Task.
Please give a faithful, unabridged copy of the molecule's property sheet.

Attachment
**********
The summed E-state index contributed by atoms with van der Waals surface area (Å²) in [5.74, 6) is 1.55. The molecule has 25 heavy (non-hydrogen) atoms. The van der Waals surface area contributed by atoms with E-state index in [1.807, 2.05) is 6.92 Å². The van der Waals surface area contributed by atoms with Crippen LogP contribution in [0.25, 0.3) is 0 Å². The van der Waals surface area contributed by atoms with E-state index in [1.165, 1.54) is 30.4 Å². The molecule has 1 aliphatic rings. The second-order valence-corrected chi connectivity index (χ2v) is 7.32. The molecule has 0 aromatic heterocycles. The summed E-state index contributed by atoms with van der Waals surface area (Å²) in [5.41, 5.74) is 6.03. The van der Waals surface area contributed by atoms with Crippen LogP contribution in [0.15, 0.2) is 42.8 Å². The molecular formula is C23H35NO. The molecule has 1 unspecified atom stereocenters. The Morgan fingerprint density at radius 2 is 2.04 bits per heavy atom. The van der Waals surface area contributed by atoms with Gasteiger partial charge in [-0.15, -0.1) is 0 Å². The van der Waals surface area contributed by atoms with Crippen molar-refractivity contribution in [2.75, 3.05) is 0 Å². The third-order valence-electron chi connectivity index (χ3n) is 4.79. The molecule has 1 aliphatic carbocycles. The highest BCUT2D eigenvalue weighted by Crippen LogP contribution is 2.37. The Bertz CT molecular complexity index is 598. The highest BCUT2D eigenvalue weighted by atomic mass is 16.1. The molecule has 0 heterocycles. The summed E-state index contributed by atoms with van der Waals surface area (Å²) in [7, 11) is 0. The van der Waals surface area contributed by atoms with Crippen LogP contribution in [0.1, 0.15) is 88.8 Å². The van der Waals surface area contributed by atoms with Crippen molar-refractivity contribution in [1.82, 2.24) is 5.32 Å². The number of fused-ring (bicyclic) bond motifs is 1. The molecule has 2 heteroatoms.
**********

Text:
The summed E-state index contributed by atoms with van der Waals surface area (Å²) in [5.74, 6) is 1.55. The molecule has 25 heavy (non-hydrogen) atoms. The van der Waals surface area contributed by atoms with E-state index in [1.807, 2.05) is 6.92 Å². The van der Waals surface area contributed by atoms with Crippen LogP contribution in [0.25, 0.3) is 0 Å². The van der Waals surface area contributed by atoms with E-state index in [1.165, 1.54) is 30.4 Å². The molecule has 1 aliphatic rings. The second-order valence-corrected chi connectivity index (χ2v) is 7.32. The molecule has 0 aromatic heterocycles. The summed E-state index contributed by atoms with van der Waals surface area (Å²) in [5.41, 5.74) is 6.03. The van der Waals surface area contributed by atoms with Crippen LogP contribution in [0.15, 0.2) is 42.8 Å². The molecular formula is C23H35NO. The molecule has 1 unspecified atom stereocenters. The Morgan fingerprint density at radius 2 is 2.04 bits per heavy atom. The van der Waals surface area contributed by atoms with Gasteiger partial charge in [-0.15, -0.1) is 0 Å². The van der Waals surface area contributed by atoms with Crippen molar-refractivity contribution in [2.75, 3.05) is 0 Å². The third-order valence-electron chi connectivity index (χ3n) is 4.79. The molecule has 1 aliphatic carbocycles. The highest BCUT2D eigenvalue weighted by Crippen LogP contribution is 2.37. The Bertz CT molecular complexity index is 598. The highest BCUT2D eigenvalue weighted by atomic mass is 16.1. The molecule has 0 heterocycles. The summed E-state index contributed by atoms with van der Waals surface area (Å²) in [7, 11) is 0. The van der Waals surface area contributed by atoms with Crippen LogP contribution in [0.1, 0.15) is 88.8 Å². The van der Waals surface area contributed by atoms with Crippen molar-refractivity contribution in [1.82, 2.24) is 5.32 Å². The number of fused-ring (bicyclic) bond motifs is 1. The molecule has 2 heteroatoms.